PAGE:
In general, the cost of an international adoption today will be at least $25,000 and probably more, including everything from homestudy to homecoming. The main reason is that travel costs are high. Some countries allow a single adoption trip, but others require multiple trips. Some countries require long in-country stays, but others do not. And some countries require both parents to travel, while others do not. With a country like Russia, for example, where some regions are requiring 3 or four trips so that parents can spend time with the child and feel confident that they can meet his/her needs, travel costs can easily hit $20,000, even without any adoption fees. India's travel requirements are fairly simple, so you should be able to accomplish your travel at much less cost, especially since you may have family in the country with whom you can stay.
Remember that all international adoptions, just like all domestic adoptions, involve a homestudy that can cost $1,500 or more, depending on where you live, and that may need to be updated during the course of the process. Any family applying to immigrate an adopted child will also have to pay around $800 in USCIS approval fees, and sometimes renewal costs if the adoption is not completed speedily. There will be fees for the acquisition of documents about yourself, such as your birth and marriage certificates, and for authentication of them so that the Indian government will accept them.
The adoption agency will have fees that cover its expenses in developing and working with its India program. The Indian authorities will also have fees that cover their expenses for processing adoptions. Some countries may also have a mandatory orphanage fee that goes to offset some of the costs of caring for your child, and the cost of caring for children who may never be adopted because of age or disability.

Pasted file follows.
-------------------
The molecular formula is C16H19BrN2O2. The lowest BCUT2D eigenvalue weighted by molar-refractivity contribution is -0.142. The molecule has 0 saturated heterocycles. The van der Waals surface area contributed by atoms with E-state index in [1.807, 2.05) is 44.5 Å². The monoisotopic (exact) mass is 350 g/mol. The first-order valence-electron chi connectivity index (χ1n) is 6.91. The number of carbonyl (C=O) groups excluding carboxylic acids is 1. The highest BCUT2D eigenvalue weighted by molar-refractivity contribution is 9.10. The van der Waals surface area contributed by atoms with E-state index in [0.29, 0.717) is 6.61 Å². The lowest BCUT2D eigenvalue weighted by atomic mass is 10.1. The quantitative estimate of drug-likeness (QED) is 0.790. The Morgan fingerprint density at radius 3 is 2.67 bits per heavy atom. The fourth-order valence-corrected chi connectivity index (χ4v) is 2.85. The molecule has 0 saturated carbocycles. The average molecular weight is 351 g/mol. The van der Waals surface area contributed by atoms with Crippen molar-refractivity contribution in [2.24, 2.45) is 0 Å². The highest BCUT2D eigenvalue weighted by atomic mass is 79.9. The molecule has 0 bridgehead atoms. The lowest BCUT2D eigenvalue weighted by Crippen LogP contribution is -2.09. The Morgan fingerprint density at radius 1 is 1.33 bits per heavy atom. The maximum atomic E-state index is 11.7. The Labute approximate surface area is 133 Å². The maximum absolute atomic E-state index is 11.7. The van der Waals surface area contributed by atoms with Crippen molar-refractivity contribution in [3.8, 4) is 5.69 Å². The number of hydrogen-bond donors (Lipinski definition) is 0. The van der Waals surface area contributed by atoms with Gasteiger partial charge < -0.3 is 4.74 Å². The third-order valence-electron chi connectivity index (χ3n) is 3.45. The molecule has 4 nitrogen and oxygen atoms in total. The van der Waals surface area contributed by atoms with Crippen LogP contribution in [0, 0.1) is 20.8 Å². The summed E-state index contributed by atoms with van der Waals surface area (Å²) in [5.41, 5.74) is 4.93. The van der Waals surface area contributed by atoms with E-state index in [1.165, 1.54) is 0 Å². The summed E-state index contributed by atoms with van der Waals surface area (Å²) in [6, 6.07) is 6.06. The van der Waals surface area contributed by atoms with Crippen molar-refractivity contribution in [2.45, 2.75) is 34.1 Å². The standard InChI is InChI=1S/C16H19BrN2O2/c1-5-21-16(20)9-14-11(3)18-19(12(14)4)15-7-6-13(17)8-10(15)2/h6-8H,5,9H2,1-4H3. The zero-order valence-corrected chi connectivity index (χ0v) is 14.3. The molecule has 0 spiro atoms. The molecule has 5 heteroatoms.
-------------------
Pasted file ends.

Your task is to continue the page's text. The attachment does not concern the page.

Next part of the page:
When you have gone through the process, you will pay fees for a visa physical for your child and for actually obtaining the visa. Since many children from India come home on decrees of guardianship, for adoption in the U.S., the costs of the U.S. adoption must be factored in. In certain cases, adoptions can be finalized in India, and there will be costs there, as well.
All in all, it's not easy to adopt internationally, and non-U.S. citizens cannot bring a child to the U.S. on adoption visas. For those people who qualify to adopt and immigrate a child from overseas, the process usually takes one to two years, and can be longer. Because of the need to prevent child trafficking, child abuse, and so on, the approval processes tend to take a long time, and to be associated with significant costs.
A good way to familiarize yourself with the process of adopting from India is to go to the website of the U.S. State Department, at adoption.state.gov. There is a place where you can select your country of interest, so click on India. It will walk you through the process, after you have had homestudy and USCIS approval. You may also want to read the website of CARA, the Indian government's adoption website.
Do be aware that, although you will not be allowed to bring an orphan into the U.S., you do not have to remain childless. It IS possible for foreign nationals on green cards (permanent resident visas) to adopt U.S. citizen children, although it isn't easy. Some Indian families have adopted successfully, this way. If you can accept a child of a different ethnicity, you will have an easier time than if you will accept only a child of Indian descent.
There has been a lot of misinformation about international adoption on these boards. Before believing someone who indicates that you can bring a child to the U.S. if both parents are here on visas, that you can complete an adoption in a short time frame, that you can do a low cost private adoption, or that U.S. immigration law affecting adoption is going to change soon, PLEASE talk to reputable experts. Otherwise, you risk losing money and facing great emotional distress. You may even wind up doing an adoption in India, where you assume legal and moral responsibility for a child, but find that you have to either give up your visa and go live in India with him/her, or overturn the adoption, because you cannot get a visa for him/her to enter the U.S.